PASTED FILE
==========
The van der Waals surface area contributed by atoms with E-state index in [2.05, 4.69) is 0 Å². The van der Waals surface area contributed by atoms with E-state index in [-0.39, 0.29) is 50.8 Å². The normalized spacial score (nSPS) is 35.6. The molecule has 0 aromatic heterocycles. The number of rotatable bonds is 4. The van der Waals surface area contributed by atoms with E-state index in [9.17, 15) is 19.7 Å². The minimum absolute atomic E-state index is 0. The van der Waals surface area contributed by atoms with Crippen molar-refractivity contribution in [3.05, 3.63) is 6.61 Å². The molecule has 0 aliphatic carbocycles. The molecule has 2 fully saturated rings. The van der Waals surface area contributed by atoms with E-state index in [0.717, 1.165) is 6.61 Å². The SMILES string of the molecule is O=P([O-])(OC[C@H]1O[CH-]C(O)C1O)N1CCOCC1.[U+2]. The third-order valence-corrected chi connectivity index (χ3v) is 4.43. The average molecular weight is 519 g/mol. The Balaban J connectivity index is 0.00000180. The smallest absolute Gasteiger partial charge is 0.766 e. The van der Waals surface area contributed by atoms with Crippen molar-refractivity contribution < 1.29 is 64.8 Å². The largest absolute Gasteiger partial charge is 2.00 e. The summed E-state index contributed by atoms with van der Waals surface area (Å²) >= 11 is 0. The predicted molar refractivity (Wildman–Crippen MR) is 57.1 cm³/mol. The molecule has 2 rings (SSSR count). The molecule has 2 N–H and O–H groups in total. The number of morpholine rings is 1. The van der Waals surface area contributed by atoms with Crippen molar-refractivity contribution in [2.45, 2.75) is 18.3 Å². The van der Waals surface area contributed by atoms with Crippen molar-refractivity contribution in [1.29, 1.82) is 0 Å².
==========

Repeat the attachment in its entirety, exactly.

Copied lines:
The van der Waals surface area contributed by atoms with E-state index in [2.05, 4.69) is 0 Å². The van der Waals surface area contributed by atoms with E-state index in [-0.39, 0.29) is 50.8 Å². The normalized spacial score (nSPS) is 35.6. The molecule has 0 aromatic heterocycles. The number of rotatable bonds is 4. The van der Waals surface area contributed by atoms with E-state index in [9.17, 15) is 19.7 Å². The minimum absolute atomic E-state index is 0. The van der Waals surface area contributed by atoms with Crippen molar-refractivity contribution in [3.05, 3.63) is 6.61 Å². The molecule has 0 aliphatic carbocycles. The molecule has 2 fully saturated rings. The van der Waals surface area contributed by atoms with E-state index in [0.717, 1.165) is 6.61 Å². The SMILES string of the molecule is O=P([O-])(OC[C@H]1O[CH-]C(O)C1O)N1CCOCC1.[U+2]. The third-order valence-corrected chi connectivity index (χ3v) is 4.43. The average molecular weight is 519 g/mol. The Balaban J connectivity index is 0.00000180. The smallest absolute Gasteiger partial charge is 0.766 e. The van der Waals surface area contributed by atoms with Crippen molar-refractivity contribution < 1.29 is 64.8 Å². The largest absolute Gasteiger partial charge is 2.00 e. The summed E-state index contributed by atoms with van der Waals surface area (Å²) >= 11 is 0. The predicted molar refractivity (Wildman–Crippen MR) is 57.1 cm³/mol. The molecule has 2 rings (SSSR count). The molecule has 2 N–H and O–H groups in total. The number of morpholine rings is 1. The van der Waals surface area contributed by atoms with Crippen molar-refractivity contribution in [2.45, 2.75) is 18.3 Å². The van der Waals surface area contributed by atoms with Crippen molar-refractivity contribution in [1.29, 1.82) is 0 Å².